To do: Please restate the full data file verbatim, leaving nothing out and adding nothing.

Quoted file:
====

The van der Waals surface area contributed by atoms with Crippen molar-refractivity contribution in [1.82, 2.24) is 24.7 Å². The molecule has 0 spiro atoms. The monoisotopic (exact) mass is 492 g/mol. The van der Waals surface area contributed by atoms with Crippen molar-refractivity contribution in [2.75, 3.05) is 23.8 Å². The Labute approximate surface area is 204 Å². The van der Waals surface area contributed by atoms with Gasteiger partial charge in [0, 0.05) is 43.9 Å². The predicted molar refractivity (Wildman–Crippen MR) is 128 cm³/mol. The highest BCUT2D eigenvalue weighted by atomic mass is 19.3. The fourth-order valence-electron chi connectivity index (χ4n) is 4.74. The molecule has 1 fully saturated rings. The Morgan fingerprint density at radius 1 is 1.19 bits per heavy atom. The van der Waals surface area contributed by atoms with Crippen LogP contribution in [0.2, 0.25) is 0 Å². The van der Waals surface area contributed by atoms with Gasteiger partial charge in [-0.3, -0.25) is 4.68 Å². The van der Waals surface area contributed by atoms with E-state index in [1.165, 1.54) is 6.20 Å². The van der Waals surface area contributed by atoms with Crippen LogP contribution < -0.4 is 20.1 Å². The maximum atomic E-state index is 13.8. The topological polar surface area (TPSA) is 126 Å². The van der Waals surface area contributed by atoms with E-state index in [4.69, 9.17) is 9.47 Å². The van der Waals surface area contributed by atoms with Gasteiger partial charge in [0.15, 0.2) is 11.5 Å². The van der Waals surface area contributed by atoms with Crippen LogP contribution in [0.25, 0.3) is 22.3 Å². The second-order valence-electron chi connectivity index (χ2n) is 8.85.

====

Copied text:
The van der Waals surface area contributed by atoms with Crippen molar-refractivity contribution in [1.82, 2.24) is 24.7 Å². The molecule has 0 spiro atoms. The monoisotopic (exact) mass is 492 g/mol. The van der Waals surface area contributed by atoms with Crippen molar-refractivity contribution in [2.75, 3.05) is 23.8 Å². The Labute approximate surface area is 204 Å². The van der Waals surface area contributed by atoms with Gasteiger partial charge in [0, 0.05) is 43.9 Å². The predicted molar refractivity (Wildman–Crippen MR) is 128 cm³/mol. The highest BCUT2D eigenvalue weighted by atomic mass is 19.3. The fourth-order valence-electron chi connectivity index (χ4n) is 4.74. The molecule has 1 fully saturated rings. The Morgan fingerprint density at radius 1 is 1.19 bits per heavy atom. The van der Waals surface area contributed by atoms with Crippen LogP contribution in [0.2, 0.25) is 0 Å². The van der Waals surface area contributed by atoms with Gasteiger partial charge in [-0.3, -0.25) is 4.68 Å². The van der Waals surface area contributed by atoms with E-state index in [1.165, 1.54) is 6.20 Å². The van der Waals surface area contributed by atoms with Crippen LogP contribution < -0.4 is 20.1 Å². The maximum atomic E-state index is 13.8. The topological polar surface area (TPSA) is 126 Å². The van der Waals surface area contributed by atoms with E-state index in [4.69, 9.17) is 9.47 Å². The van der Waals surface area contributed by atoms with Gasteiger partial charge in [0.15, 0.2) is 11.5 Å². The van der Waals surface area contributed by atoms with Crippen LogP contribution in [0.25, 0.3) is 22.3 Å². The second-order valence-electron chi connectivity index (χ2n) is 8.85.